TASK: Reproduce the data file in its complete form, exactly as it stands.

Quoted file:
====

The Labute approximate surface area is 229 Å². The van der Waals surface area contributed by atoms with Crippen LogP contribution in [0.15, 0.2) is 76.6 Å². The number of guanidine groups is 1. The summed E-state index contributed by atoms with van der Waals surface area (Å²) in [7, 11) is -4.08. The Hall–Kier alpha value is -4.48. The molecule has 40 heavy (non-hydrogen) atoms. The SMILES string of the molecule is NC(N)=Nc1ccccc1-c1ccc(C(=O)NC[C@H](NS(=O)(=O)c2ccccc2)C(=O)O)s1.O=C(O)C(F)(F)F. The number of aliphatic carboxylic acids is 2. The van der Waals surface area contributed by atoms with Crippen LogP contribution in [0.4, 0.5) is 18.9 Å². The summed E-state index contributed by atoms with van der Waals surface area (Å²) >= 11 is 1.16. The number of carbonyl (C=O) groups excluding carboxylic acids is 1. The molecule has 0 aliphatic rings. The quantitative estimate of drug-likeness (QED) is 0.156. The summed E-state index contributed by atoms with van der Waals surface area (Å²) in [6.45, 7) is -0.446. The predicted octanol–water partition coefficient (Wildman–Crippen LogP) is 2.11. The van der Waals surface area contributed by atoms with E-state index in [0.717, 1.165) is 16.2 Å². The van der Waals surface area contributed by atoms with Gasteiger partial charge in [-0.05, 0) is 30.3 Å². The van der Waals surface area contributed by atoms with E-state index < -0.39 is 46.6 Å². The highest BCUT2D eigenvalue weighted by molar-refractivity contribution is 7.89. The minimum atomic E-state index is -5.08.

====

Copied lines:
The Labute approximate surface area is 229 Å². The van der Waals surface area contributed by atoms with Crippen LogP contribution in [0.15, 0.2) is 76.6 Å². The number of guanidine groups is 1. The summed E-state index contributed by atoms with van der Waals surface area (Å²) in [7, 11) is -4.08. The Hall–Kier alpha value is -4.48. The molecule has 40 heavy (non-hydrogen) atoms. The SMILES string of the molecule is NC(N)=Nc1ccccc1-c1ccc(C(=O)NC[C@H](NS(=O)(=O)c2ccccc2)C(=O)O)s1.O=C(O)C(F)(F)F. The number of aliphatic carboxylic acids is 2. The van der Waals surface area contributed by atoms with Crippen LogP contribution in [0.4, 0.5) is 18.9 Å². The summed E-state index contributed by atoms with van der Waals surface area (Å²) >= 11 is 1.16. The number of carbonyl (C=O) groups excluding carboxylic acids is 1. The molecule has 0 aliphatic rings. The quantitative estimate of drug-likeness (QED) is 0.156. The summed E-state index contributed by atoms with van der Waals surface area (Å²) in [6.45, 7) is -0.446. The predicted octanol–water partition coefficient (Wildman–Crippen LogP) is 2.11. The van der Waals surface area contributed by atoms with E-state index in [0.717, 1.165) is 16.2 Å². The van der Waals surface area contributed by atoms with Gasteiger partial charge in [-0.05, 0) is 30.3 Å². The van der Waals surface area contributed by atoms with E-state index < -0.39 is 46.6 Å². The highest BCUT2D eigenvalue weighted by molar-refractivity contribution is 7.89. The minimum atomic E-state index is -5.08.